Child rights panel's new website receiving varied complaints

Reporting child rights violation is now easier. The Karnataka State Commission for Protection of Child Rights (KSCPCR) has launched a website (www.kscpcr.com) wherein one can post a complaint online in a few easy steps.

“We launched the website as part of our efforts to create awareness about child rights. We want people to realise that they need to report any kind of violation that they see or hear about and, that the reporting process is not very complicated,” said U Basavaraja, member secretary, KSCPCR.

The website was launched in March and since then has seen a steady flow of complaints. “Till this month, we have received about 100 complaints from all over the State,” says Basavaraja. The nature of the complaints received vary with child marriage cases too being reported. “The majority of the complaints are regarding poor  infrastructure at schools. We have had children writing to us that they don’t have a Maths teacher since a year and, in many cases that they don’t have proper toilets,” he said.

Child marriage

“There are at least 10 cases of child marriage reported especially from districts like Bijapur and Gulbarga.” He says that the complaints regarding corporal punishments are also high in number. “Corporal punishment is the third highest among the complaints received.”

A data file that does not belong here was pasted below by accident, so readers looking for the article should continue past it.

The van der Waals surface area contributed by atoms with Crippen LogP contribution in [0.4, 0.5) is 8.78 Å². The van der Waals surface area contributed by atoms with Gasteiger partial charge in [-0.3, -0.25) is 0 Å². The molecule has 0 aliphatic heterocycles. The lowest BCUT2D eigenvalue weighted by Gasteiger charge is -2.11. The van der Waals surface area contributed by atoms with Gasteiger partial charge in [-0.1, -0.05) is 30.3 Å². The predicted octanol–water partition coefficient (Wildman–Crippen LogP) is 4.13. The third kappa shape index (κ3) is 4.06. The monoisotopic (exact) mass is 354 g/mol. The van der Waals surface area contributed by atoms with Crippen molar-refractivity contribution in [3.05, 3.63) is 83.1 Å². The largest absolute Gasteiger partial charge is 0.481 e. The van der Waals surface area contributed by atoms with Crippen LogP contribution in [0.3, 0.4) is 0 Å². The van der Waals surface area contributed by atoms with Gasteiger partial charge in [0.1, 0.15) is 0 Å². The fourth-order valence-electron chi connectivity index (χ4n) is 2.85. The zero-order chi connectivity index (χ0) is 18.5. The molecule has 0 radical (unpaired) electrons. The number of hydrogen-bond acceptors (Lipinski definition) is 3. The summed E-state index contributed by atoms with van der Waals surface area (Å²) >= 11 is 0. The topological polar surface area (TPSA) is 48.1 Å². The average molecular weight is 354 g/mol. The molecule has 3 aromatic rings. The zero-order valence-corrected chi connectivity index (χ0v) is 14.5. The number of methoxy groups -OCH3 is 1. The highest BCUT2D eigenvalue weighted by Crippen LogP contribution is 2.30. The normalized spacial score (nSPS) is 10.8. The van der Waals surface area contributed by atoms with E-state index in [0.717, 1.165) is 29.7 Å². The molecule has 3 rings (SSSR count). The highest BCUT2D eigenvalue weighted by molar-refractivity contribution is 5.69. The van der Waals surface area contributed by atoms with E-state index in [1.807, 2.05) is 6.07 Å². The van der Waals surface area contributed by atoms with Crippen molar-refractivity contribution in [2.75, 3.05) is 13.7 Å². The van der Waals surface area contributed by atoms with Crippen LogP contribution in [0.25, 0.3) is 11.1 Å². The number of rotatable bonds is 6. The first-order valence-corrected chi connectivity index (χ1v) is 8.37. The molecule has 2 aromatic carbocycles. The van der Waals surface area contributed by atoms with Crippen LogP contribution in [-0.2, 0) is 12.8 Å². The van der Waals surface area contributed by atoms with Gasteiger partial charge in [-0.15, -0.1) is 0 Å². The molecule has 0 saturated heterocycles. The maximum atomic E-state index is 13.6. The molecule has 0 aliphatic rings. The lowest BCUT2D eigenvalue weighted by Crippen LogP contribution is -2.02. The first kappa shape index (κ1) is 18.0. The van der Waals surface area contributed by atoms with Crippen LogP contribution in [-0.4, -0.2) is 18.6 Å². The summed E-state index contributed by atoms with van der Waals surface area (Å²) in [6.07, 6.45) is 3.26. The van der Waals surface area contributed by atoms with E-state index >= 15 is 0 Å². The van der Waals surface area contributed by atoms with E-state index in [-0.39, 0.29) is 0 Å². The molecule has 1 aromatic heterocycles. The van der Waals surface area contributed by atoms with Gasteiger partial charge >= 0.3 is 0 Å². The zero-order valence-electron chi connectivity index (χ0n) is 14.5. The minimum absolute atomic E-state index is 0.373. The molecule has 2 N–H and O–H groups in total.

The website that has a ‘Complaints-Reg’ tab takes one to the form where the complainant can fill in details as to the nature of complaint, the organisation or the person against whom the complaint is being made. It also asks whether any previous complaint had been made regarding the issue, to whom it was made and what was the result of the said complaint. With technology reaching every nook and corner, the Commission says launching the website was needed. “The internet is everywhere. Many people don’t come forward and complain because they don’t know how to do it and also whom to register the complaint with. Now the information is right at their fingertips. Even in the online system, the anonymity of the complainant is taken care of,” says Basavaraja.

The Commission is also planning to launch many other initiatives to create awareness about child rights and to make people aware. Basavaraja says,“We are planning to distribute self-addressed postcards in all schools, villages and anganwadis. If a child has anything to tell us - be it a complaint, a request or a message, he/she just has to write it down and drop it into a post box, and we will receive it.”

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